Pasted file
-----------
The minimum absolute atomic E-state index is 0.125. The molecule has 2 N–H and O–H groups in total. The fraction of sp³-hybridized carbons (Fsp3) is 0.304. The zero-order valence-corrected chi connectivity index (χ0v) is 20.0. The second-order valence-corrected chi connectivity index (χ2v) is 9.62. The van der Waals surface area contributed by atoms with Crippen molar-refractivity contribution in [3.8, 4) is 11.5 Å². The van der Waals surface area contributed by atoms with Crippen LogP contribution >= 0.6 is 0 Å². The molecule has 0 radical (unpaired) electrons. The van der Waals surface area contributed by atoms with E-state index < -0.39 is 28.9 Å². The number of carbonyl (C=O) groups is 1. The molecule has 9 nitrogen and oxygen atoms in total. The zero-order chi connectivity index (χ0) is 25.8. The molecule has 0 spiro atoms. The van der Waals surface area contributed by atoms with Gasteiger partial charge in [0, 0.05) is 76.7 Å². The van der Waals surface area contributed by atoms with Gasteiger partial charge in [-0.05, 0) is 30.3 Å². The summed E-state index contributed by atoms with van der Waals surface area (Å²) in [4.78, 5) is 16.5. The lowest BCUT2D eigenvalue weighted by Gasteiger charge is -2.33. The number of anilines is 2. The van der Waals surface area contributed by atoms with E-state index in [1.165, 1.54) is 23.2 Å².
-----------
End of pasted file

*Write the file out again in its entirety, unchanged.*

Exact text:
The minimum absolute atomic E-state index is 0.125. The molecule has 2 N–H and O–H groups in total. The fraction of sp³-hybridized carbons (Fsp3) is 0.304. The zero-order valence-corrected chi connectivity index (χ0v) is 20.0. The second-order valence-corrected chi connectivity index (χ2v) is 9.62. The van der Waals surface area contributed by atoms with Crippen molar-refractivity contribution in [3.8, 4) is 11.5 Å². The van der Waals surface area contributed by atoms with Crippen LogP contribution >= 0.6 is 0 Å². The molecule has 0 radical (unpaired) electrons. The van der Waals surface area contributed by atoms with E-state index < -0.39 is 28.9 Å². The number of carbonyl (C=O) groups is 1. The molecule has 9 nitrogen and oxygen atoms in total. The zero-order chi connectivity index (χ0) is 25.8. The molecule has 0 spiro atoms. The van der Waals surface area contributed by atoms with Gasteiger partial charge in [0, 0.05) is 76.7 Å². The van der Waals surface area contributed by atoms with Gasteiger partial charge in [-0.05, 0) is 30.3 Å². The summed E-state index contributed by atoms with van der Waals surface area (Å²) in [4.78, 5) is 16.5. The lowest BCUT2D eigenvalue weighted by Gasteiger charge is -2.33. The number of anilines is 2. The van der Waals surface area contributed by atoms with E-state index in [1.165, 1.54) is 23.2 Å².